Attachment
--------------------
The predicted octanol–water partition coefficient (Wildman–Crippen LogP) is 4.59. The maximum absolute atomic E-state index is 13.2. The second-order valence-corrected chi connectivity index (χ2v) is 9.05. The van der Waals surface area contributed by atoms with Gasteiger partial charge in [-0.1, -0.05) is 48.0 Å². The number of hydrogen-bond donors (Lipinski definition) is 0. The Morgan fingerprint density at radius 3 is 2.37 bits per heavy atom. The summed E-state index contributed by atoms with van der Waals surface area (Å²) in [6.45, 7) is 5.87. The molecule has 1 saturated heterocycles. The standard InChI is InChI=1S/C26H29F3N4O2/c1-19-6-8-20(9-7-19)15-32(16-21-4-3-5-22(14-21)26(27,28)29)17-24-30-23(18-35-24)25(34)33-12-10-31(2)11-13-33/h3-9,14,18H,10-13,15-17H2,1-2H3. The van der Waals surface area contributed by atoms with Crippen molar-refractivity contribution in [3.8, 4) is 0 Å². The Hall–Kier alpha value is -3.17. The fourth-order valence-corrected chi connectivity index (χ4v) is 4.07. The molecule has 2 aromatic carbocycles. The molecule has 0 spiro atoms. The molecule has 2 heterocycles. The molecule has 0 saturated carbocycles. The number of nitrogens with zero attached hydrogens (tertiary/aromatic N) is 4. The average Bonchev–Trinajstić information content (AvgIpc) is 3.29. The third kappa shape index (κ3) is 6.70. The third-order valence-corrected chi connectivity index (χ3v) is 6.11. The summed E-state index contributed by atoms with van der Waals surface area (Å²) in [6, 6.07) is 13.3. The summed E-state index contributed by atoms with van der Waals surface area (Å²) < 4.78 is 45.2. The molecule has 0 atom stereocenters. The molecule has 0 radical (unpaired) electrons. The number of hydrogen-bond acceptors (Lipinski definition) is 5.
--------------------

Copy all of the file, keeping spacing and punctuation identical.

The predicted octanol–water partition coefficient (Wildman–Crippen LogP) is 4.59. The maximum absolute atomic E-state index is 13.2. The second-order valence-corrected chi connectivity index (χ2v) is 9.05. The van der Waals surface area contributed by atoms with Gasteiger partial charge in [-0.1, -0.05) is 48.0 Å². The number of hydrogen-bond donors (Lipinski definition) is 0. The Morgan fingerprint density at radius 3 is 2.37 bits per heavy atom. The summed E-state index contributed by atoms with van der Waals surface area (Å²) in [6.45, 7) is 5.87. The molecule has 1 saturated heterocycles. The standard InChI is InChI=1S/C26H29F3N4O2/c1-19-6-8-20(9-7-19)15-32(16-21-4-3-5-22(14-21)26(27,28)29)17-24-30-23(18-35-24)25(34)33-12-10-31(2)11-13-33/h3-9,14,18H,10-13,15-17H2,1-2H3. The van der Waals surface area contributed by atoms with Crippen molar-refractivity contribution in [3.8, 4) is 0 Å². The Hall–Kier alpha value is -3.17. The fourth-order valence-corrected chi connectivity index (χ4v) is 4.07. The molecule has 2 aromatic carbocycles. The molecule has 0 spiro atoms. The molecule has 2 heterocycles. The molecule has 0 saturated carbocycles. The number of nitrogens with zero attached hydrogens (tertiary/aromatic N) is 4. The average Bonchev–Trinajstić information content (AvgIpc) is 3.29. The third kappa shape index (κ3) is 6.70. The third-order valence-corrected chi connectivity index (χ3v) is 6.11. The summed E-state index contributed by atoms with van der Waals surface area (Å²) in [6, 6.07) is 13.3. The summed E-state index contributed by atoms with van der Waals surface area (Å²) < 4.78 is 45.2. The molecule has 0 atom stereocenters. The molecule has 0 radical (unpaired) electrons. The number of hydrogen-bond acceptors (Lipinski definition) is 5.